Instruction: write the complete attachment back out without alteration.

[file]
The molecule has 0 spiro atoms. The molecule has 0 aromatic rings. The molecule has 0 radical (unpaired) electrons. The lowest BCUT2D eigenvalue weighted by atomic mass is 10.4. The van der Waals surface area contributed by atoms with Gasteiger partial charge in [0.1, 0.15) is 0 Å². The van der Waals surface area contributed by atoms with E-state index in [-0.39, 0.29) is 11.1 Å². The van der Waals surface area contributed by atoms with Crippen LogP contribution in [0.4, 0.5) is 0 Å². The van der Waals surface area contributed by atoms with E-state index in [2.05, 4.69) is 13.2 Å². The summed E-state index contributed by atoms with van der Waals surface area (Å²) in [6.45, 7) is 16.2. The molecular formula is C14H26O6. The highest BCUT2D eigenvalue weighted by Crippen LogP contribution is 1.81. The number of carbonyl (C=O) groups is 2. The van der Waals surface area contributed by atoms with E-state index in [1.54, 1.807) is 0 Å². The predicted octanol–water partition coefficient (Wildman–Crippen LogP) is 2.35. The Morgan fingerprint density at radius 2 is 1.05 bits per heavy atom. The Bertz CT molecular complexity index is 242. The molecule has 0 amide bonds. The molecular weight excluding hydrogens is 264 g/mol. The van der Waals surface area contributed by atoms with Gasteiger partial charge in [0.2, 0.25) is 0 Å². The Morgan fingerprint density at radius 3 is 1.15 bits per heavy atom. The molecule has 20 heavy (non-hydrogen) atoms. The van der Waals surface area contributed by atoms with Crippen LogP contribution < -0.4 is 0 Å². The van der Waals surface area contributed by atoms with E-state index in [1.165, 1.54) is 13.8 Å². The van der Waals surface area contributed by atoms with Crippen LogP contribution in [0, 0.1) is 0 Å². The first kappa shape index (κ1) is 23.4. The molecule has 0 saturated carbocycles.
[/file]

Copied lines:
The molecule has 0 spiro atoms. The molecule has 0 aromatic rings. The molecule has 0 radical (unpaired) electrons. The lowest BCUT2D eigenvalue weighted by atomic mass is 10.4. The van der Waals surface area contributed by atoms with Gasteiger partial charge in [0.1, 0.15) is 0 Å². The van der Waals surface area contributed by atoms with E-state index in [-0.39, 0.29) is 11.1 Å². The van der Waals surface area contributed by atoms with Crippen LogP contribution in [0.4, 0.5) is 0 Å². The van der Waals surface area contributed by atoms with E-state index in [2.05, 4.69) is 13.2 Å². The summed E-state index contributed by atoms with van der Waals surface area (Å²) in [6.45, 7) is 16.2. The molecular formula is C14H26O6. The highest BCUT2D eigenvalue weighted by Crippen LogP contribution is 1.81. The number of carbonyl (C=O) groups is 2. The van der Waals surface area contributed by atoms with E-state index in [1.54, 1.807) is 0 Å². The predicted octanol–water partition coefficient (Wildman–Crippen LogP) is 2.35. The Morgan fingerprint density at radius 2 is 1.05 bits per heavy atom. The Bertz CT molecular complexity index is 242. The molecule has 0 amide bonds. The molecular weight excluding hydrogens is 264 g/mol. The van der Waals surface area contributed by atoms with Gasteiger partial charge in [0.2, 0.25) is 0 Å². The Morgan fingerprint density at radius 3 is 1.15 bits per heavy atom. The molecule has 20 heavy (non-hydrogen) atoms. The van der Waals surface area contributed by atoms with Crippen LogP contribution < -0.4 is 0 Å². The van der Waals surface area contributed by atoms with E-state index in [1.165, 1.54) is 13.8 Å². The van der Waals surface area contributed by atoms with Crippen LogP contribution in [0, 0.1) is 0 Å². The first kappa shape index (κ1) is 23.4. The molecule has 0 saturated carbocycles.